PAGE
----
Well done Nissan Versa hatchback is no econobox
The Versa's cabin is spacious and equipped with plush, supportive seats, and it offers a list of available features that for a long time were only found in more high-end cars. Starting MSRP $9,990-$16,900. 2011 Nissan Versa review (December 7, 2010)
Versa comes as two basic models — a hatchback, tested here, and a four-door sedan, which is less expensive and, sadly, rather dowdy-looking. The Versa sedan with the weak-willed 1.6-liter 4-cylinder actually starts at $9,990 and was the cheapest car in America until Hyundai dropped the price of a base two-door Accent to $9,970. Both are Amish-level spartan, but can be upgraded if you are willing to spend more.
If you want a car you can live with, the Versa hatchback is worth the extra cost: The 1.8-liter 4-cylinder engine is not exactly overpowered at 122 horsepower, but that's 15 more than the 1.6-liter in the sedan. The hatchback styling is contemporary, and there's plenty of headroom even in the rear seat and a surprising amount of legroom.
The SL model is more deluxe than the S: Our test SL listed for $18,015, including shipping, but look what you get: Side and curtain air bags, anti-lock brakes, stability control, traction control, remote locking and a security system. Outside, there are 15-inch tires and alloy wheels, fog lights, a spoiler and lower body trim. Mechanically, you get a continuously variable transmission, which works like an automatic but in one continuous stream, rather than shifting from gear to gear, and front and rear stabilizer bars.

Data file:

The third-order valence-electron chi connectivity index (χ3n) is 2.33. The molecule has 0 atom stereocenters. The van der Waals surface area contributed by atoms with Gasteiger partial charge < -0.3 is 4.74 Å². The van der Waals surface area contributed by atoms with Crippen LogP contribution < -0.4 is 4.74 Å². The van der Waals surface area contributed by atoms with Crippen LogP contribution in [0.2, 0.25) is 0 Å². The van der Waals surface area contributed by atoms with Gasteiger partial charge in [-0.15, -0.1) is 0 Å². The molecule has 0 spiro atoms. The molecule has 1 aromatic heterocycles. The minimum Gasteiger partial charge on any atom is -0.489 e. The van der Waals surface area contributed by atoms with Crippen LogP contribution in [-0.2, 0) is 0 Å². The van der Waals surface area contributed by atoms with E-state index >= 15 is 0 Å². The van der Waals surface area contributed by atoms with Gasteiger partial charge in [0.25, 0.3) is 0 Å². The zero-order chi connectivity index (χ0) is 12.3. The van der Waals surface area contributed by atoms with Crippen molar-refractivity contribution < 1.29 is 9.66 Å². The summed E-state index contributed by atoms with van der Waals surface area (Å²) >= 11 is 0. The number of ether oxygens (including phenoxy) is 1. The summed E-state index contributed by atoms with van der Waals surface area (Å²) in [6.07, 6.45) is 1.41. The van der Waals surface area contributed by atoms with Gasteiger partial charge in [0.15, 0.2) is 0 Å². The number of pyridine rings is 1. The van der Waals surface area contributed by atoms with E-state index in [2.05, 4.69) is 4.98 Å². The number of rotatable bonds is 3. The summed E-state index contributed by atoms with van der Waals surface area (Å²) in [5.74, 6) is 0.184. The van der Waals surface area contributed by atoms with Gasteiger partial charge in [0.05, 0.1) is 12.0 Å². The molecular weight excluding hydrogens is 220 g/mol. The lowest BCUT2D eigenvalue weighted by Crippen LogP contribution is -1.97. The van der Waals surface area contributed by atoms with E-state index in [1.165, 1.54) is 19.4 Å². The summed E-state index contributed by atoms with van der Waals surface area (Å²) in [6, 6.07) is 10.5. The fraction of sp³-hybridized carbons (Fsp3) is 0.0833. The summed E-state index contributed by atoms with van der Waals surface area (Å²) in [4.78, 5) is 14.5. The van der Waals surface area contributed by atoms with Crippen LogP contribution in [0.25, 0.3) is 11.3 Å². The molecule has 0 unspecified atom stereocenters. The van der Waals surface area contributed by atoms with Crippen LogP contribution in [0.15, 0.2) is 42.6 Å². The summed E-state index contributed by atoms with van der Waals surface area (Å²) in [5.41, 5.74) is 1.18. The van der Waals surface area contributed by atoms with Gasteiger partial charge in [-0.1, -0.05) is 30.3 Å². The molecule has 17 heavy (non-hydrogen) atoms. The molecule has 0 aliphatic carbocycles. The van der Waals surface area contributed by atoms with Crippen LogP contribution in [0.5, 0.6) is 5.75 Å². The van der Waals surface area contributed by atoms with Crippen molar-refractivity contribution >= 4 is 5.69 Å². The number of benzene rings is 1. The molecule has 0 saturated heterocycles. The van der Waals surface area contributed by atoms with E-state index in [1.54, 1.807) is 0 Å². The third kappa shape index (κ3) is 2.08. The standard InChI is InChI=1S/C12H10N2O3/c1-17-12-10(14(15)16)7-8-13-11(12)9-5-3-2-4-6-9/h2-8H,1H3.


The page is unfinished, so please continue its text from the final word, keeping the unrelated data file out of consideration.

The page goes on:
Inside, though, are the surprises: Yes, there are power windows and mirrors, air conditioning, electric power steering with tilt and cruise control, a nicely designed dashboard trimmed with fake wood, well placed instruments and controls, but there's also a color touch-screen navigation system and an upgraded, 180-watt sound system with XM satellite radio. The same equipment on a Honda Fit Sport would cost you nearly $2,000 more.
The navigation system and XM radio added $610, which is a steal. Our car also had $155 worth of carpeted floor mats, including in the trunk. Delete those features, and opt for the six-speed manual instead of the CVT, which means you'll drop to the 1.8 S model, and you have a very nice car, with the same safety features, for about $15,300.
And how does it all work on the road? Good. Not great, but good — less fun than the Fit Sport or Mazda3, but well above the penalty-box feel of a few other low-buck new cars. The CVT manages the 122 horses reasonably well, though I still prefer a conventional automatic. EPA-rated fuel mileage, at 28 mpg city, 34 highway, reflects what we saw in real-world driving.
Front seats could use a little more lateral padding, but they are still quite comfortable and adjustable enough to accommodate almost anyone. Otherwise, there's nothing in the cockpit that suggests cost-cutting, especially that navi. Handling is good on winding roads, and the highway ride is better than you'd expect. Construction quality of the Mexico-built car appeared above average.
The Versa SL hatchback is a car I could cheerfully live with for a long time.